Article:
In 2013, there were a total of 7,383 legislators in the 50 state legislative bodies. They earned from $0 annually (New Mexico) to $90,526 (California). There were various per diem and mileage compensation.


The climate of the United States varies due to differences in latitude, and a range of geographic features, including mountains and deserts. Generally, the climate of the U.S. becomes warmer the further south one travels, and drier the further west, until one reaches the West Coast. West of the 100th meridian, much of the US has a cold semi-arid climate in the interior upper western states to warm to hot desert climates in the far southwestern US, while a Mediterranean climate prevails along the California coast. East of the 100th meridian, the climate is humid continental in northern areas (locations above 40 north latitude), to humid temperate from the lower Midwest eastward to the middle Atlantic coast regions, to humid subtropical in the Gulf and south Atlantic regions. Southern Florida is tropical, as are Hawaii and the US Virgin Islands. Higher-elevation areas of the Rocky Mountains, the Wasatch, Sierra Nevada, and Cascade Range are alpine. Coastal areas of Oregon and Washington have an oceanic climate. The state of Alaska, on the northwestern corner of the North American continent, is largely dominated by a subarctic climate, but with a subpolar oceanic climate in the southeast (Alaska Panhandle), southwestern peninsula and Aleutian Islands, and a polar climate in the north.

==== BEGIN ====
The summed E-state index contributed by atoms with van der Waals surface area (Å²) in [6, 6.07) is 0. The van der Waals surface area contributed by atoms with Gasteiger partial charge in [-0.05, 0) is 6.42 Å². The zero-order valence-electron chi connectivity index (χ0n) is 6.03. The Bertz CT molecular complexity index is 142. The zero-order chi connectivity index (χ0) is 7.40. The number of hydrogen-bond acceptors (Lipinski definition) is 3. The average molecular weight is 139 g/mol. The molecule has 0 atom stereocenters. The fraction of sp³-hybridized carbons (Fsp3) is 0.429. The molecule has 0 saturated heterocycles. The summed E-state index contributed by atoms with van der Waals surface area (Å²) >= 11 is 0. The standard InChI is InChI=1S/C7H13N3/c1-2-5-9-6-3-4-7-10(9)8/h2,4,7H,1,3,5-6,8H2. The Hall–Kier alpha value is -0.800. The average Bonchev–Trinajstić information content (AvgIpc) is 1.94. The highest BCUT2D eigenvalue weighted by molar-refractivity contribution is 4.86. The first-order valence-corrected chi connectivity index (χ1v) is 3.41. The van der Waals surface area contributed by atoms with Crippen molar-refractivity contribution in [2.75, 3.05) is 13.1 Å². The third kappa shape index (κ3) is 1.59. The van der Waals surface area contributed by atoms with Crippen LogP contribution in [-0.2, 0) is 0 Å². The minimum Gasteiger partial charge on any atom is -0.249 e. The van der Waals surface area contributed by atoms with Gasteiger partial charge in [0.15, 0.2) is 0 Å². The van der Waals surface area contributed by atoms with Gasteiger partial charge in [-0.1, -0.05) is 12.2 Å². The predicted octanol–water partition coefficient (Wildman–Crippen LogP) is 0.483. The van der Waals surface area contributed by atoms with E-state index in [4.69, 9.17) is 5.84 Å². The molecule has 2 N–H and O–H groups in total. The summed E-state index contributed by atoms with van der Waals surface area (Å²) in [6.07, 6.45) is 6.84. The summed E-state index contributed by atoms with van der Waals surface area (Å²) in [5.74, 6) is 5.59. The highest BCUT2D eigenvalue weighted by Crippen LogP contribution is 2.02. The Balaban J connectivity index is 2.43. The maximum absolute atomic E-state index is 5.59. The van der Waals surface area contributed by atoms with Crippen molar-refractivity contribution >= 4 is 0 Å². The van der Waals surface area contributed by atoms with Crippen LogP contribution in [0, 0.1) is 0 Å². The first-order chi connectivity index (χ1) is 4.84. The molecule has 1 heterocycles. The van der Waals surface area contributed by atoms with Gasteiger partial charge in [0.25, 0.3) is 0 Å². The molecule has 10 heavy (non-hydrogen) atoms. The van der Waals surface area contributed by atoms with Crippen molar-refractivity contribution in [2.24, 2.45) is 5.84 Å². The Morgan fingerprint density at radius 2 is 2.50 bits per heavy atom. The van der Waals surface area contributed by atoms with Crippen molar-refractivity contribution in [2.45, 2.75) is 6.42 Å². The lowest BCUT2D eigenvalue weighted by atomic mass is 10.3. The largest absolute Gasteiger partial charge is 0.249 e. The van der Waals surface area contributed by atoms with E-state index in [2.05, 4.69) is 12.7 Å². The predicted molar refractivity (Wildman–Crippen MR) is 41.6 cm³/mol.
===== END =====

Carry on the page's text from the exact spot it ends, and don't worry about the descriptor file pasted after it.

The Great Lakes (French: les Grands-Lacs), also called the Laurentian Great Lakes and the Great Lakes of North America, are a series of interconnected freshwater lakes located primarily in the upper mid-east region of North America, on the Canada–United States border, which connect to the Atlantic Ocean through the Saint Lawrence River. They consist of Lakes Superior, Michigan, Huron (or Michigan–Huron), Erie, and Ontario. Several Native American tribes inhabited the region since at least 10,000 BC, after the end of the Wisconsin glaciation. The peoples of the Great Lakes traded with the Hopewell culture from around 1000 AD, as copper nuggets have been extracted from the region, and fashioned into ornaments and weapons in the mounds of Southern Ohio. The brigantine Le Griffon, which was commissioned by René-Robert Cavelier, Sieur de La Salle, was built at Cayuga Creek, near the southern end of the Niagara River, and became the first known sailing ship to travel the upper Great Lakes on August 7, 1679.